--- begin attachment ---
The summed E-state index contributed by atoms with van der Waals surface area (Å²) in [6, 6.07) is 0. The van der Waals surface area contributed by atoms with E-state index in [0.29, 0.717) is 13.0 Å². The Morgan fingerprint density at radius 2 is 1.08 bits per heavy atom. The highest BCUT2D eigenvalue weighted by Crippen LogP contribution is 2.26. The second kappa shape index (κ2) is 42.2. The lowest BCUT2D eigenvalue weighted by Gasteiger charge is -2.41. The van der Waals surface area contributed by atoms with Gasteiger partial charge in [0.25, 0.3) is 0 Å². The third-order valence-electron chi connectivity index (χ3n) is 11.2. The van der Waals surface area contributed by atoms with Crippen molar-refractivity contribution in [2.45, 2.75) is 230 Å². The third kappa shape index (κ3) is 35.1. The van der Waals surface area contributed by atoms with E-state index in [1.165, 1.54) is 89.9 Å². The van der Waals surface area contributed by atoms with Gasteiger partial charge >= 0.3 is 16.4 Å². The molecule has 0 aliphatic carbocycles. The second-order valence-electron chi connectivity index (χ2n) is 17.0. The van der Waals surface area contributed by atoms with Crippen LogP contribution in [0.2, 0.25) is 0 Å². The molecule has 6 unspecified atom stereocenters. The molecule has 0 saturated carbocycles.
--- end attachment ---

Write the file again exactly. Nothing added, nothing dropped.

The summed E-state index contributed by atoms with van der Waals surface area (Å²) in [6, 6.07) is 0. The van der Waals surface area contributed by atoms with E-state index in [0.29, 0.717) is 13.0 Å². The Morgan fingerprint density at radius 2 is 1.08 bits per heavy atom. The highest BCUT2D eigenvalue weighted by Crippen LogP contribution is 2.26. The second kappa shape index (κ2) is 42.2. The lowest BCUT2D eigenvalue weighted by Gasteiger charge is -2.41. The van der Waals surface area contributed by atoms with Gasteiger partial charge in [0.25, 0.3) is 0 Å². The third-order valence-electron chi connectivity index (χ3n) is 11.2. The van der Waals surface area contributed by atoms with Crippen molar-refractivity contribution in [2.45, 2.75) is 230 Å². The third kappa shape index (κ3) is 35.1. The van der Waals surface area contributed by atoms with E-state index in [1.165, 1.54) is 89.9 Å². The van der Waals surface area contributed by atoms with Gasteiger partial charge >= 0.3 is 16.4 Å². The molecule has 0 aliphatic carbocycles. The second-order valence-electron chi connectivity index (χ2n) is 17.0. The van der Waals surface area contributed by atoms with Crippen LogP contribution in [0.2, 0.25) is 0 Å². The molecule has 6 unspecified atom stereocenters. The molecule has 0 saturated carbocycles.